Consumer Finance Insights
November 6, 2014

D.C. District Court Strikes Down HUD’s Disparate Impact Rule

On November 3, 2014, Judge Richard J. Leon of the U.S. District Court for the District of Columbia struck down the U.S. Department of Housing & Urban Development’s (HUD) March 2013 much-discussed disparate impact rule.  In American Insurance Association, et al. v. United States Department of Housing & Urban Development, et al., Case No. 1:13-cv-00966-RJL (D.D.C.), the court held that HUD had exceeded its authority to promulgate rules implementing the Fair Housing Act (FHA) when it issued the rule because the FHA does not contain language that expressly prohibits practices that result in a disparate impact “in the absence of discriminatory intent.”

Instead, the Court reasoned, the Fair Housing Act “prohibits disparate treatment only, and … [HUD], therefore, exceeded [its] authority” under the Administrative Procedures Act, 5 U.S.C. §§ 551, et seq., by promulgating a rule that allowed FHA claims based on disparate impact. Using a disparate impact theory, a plaintiff may establish liability for actions performed without any intent to discriminate simply because the actions may have a disproportionate effect on protected groups.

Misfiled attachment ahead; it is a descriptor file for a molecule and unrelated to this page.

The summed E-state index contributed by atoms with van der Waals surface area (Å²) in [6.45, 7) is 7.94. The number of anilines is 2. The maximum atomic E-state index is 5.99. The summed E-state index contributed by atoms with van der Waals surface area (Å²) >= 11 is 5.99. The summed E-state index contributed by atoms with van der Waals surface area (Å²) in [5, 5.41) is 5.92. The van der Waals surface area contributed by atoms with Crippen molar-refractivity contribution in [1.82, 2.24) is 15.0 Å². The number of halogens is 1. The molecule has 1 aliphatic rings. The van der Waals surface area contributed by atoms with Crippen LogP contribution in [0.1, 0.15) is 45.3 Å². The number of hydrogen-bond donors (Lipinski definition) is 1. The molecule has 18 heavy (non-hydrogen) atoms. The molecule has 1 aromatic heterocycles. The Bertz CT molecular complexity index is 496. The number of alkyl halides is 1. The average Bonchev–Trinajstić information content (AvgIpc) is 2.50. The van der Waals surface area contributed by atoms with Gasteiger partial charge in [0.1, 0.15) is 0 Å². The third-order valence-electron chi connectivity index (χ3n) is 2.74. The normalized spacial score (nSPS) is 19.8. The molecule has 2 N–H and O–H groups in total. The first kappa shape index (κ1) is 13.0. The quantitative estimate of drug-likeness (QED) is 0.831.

Judge Leon compared the language in the Fair Housing Act to language in other civil rights statutes that the U.S. Supreme Court already has concluded do not permit disparate impact claims in his ruling. Judge Leon also noted that, if it intended to allow disparate impact claims under the FHA, Congress knew how to include language authorizing such “affects-based” claims.

Judge Leon was especially critical of HUD in his opinion that HUD’s rule was not entitled to deference, noting that, given the absence of clear language or congressional intent to permit disparate impact claims, HUD’s rule was calculated, and served as “another example of an Administrative Agency trying desperately to write into law that which Congress never intended to sanction.”

The Supreme Court will weigh in on this issue soon, as Judge Leon noted in his opinion.  Whether the Fair Housing Act supports disparate impact claims is currently pending on writ of certiorari to the U.S. Supreme Court in Texas Department of Housing & Community Affairs v. The Inclusive Communities Project, Inc., Case No. 13-1371.

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